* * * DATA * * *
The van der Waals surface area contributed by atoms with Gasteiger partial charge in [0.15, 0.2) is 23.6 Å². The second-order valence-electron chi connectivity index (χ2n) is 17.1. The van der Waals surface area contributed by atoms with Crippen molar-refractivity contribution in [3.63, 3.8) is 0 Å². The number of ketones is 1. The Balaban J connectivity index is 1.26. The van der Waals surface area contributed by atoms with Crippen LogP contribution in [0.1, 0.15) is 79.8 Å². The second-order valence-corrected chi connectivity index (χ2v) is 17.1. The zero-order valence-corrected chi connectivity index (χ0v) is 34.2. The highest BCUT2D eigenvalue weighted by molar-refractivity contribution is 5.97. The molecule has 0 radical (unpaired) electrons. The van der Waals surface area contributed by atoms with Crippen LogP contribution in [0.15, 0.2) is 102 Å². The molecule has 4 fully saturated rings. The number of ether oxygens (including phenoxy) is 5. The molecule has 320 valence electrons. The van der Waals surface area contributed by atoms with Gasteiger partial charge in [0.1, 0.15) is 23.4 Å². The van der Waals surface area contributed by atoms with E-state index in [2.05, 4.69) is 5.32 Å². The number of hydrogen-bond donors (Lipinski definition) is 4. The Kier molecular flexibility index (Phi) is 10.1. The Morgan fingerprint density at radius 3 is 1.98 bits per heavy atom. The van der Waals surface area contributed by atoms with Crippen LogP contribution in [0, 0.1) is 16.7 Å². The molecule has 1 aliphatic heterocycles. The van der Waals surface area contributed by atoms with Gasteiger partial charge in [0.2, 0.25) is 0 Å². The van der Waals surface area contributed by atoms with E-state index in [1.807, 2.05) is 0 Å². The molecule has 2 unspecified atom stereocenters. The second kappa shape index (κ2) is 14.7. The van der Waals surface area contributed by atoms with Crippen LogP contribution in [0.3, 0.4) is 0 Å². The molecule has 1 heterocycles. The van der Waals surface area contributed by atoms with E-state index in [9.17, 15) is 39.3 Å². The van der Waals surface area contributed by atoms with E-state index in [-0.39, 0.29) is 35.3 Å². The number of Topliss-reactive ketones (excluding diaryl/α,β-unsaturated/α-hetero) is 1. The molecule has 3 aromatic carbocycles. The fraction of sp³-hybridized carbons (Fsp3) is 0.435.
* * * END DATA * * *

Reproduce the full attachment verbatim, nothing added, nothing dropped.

The van der Waals surface area contributed by atoms with Gasteiger partial charge in [0.15, 0.2) is 23.6 Å². The second-order valence-electron chi connectivity index (χ2n) is 17.1. The van der Waals surface area contributed by atoms with Crippen molar-refractivity contribution in [3.63, 3.8) is 0 Å². The number of ketones is 1. The Balaban J connectivity index is 1.26. The van der Waals surface area contributed by atoms with Crippen LogP contribution in [0.1, 0.15) is 79.8 Å². The second-order valence-corrected chi connectivity index (χ2v) is 17.1. The zero-order valence-corrected chi connectivity index (χ0v) is 34.2. The highest BCUT2D eigenvalue weighted by molar-refractivity contribution is 5.97. The molecule has 0 radical (unpaired) electrons. The van der Waals surface area contributed by atoms with Crippen LogP contribution in [0.15, 0.2) is 102 Å². The molecule has 4 fully saturated rings. The number of ether oxygens (including phenoxy) is 5. The molecule has 320 valence electrons. The van der Waals surface area contributed by atoms with Gasteiger partial charge in [0.1, 0.15) is 23.4 Å². The van der Waals surface area contributed by atoms with E-state index in [2.05, 4.69) is 5.32 Å². The number of hydrogen-bond donors (Lipinski definition) is 4. The Kier molecular flexibility index (Phi) is 10.1. The Morgan fingerprint density at radius 3 is 1.98 bits per heavy atom. The van der Waals surface area contributed by atoms with Crippen LogP contribution in [0, 0.1) is 16.7 Å². The molecule has 1 aliphatic heterocycles. The van der Waals surface area contributed by atoms with Gasteiger partial charge in [0.2, 0.25) is 0 Å². The van der Waals surface area contributed by atoms with E-state index in [1.807, 2.05) is 0 Å². The molecule has 2 unspecified atom stereocenters. The second kappa shape index (κ2) is 14.7. The van der Waals surface area contributed by atoms with Crippen LogP contribution in [0.3, 0.4) is 0 Å². The molecule has 1 heterocycles. The van der Waals surface area contributed by atoms with E-state index in [9.17, 15) is 39.3 Å². The van der Waals surface area contributed by atoms with E-state index in [-0.39, 0.29) is 35.3 Å². The number of Topliss-reactive ketones (excluding diaryl/α,β-unsaturated/α-hetero) is 1. The molecule has 3 aromatic carbocycles. The fraction of sp³-hybridized carbons (Fsp3) is 0.435.